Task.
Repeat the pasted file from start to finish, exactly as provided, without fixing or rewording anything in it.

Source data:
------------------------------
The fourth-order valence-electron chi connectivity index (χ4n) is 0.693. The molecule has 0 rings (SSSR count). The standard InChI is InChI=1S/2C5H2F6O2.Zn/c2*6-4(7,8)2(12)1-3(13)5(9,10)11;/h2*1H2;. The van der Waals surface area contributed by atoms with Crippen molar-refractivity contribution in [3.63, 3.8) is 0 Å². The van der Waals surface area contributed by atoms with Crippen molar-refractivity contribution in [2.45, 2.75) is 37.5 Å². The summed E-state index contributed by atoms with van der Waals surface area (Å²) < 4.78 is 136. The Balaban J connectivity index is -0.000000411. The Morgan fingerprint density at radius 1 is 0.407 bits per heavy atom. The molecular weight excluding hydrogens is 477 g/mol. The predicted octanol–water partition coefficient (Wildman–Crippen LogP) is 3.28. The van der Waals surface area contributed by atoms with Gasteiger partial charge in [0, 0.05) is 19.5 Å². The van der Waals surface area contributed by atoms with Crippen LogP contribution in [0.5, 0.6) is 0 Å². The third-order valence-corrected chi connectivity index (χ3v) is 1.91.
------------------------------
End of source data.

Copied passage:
The fourth-order valence-electron chi connectivity index (χ4n) is 0.693. The molecule has 0 rings (SSSR count). The standard InChI is InChI=1S/2C5H2F6O2.Zn/c2*6-4(7,8)2(12)1-3(13)5(9,10)11;/h2*1H2;. The van der Waals surface area contributed by atoms with Crippen molar-refractivity contribution in [3.63, 3.8) is 0 Å². The van der Waals surface area contributed by atoms with Crippen molar-refractivity contribution in [2.45, 2.75) is 37.5 Å². The summed E-state index contributed by atoms with van der Waals surface area (Å²) < 4.78 is 136. The Balaban J connectivity index is -0.000000411. The Morgan fingerprint density at radius 1 is 0.407 bits per heavy atom. The molecular weight excluding hydrogens is 477 g/mol. The predicted octanol–water partition coefficient (Wildman–Crippen LogP) is 3.28. The van der Waals surface area contributed by atoms with Gasteiger partial charge in [0, 0.05) is 19.5 Å². The van der Waals surface area contributed by atoms with Crippen LogP contribution in [0.5, 0.6) is 0 Å². The third-order valence-corrected chi connectivity index (χ3v) is 1.91.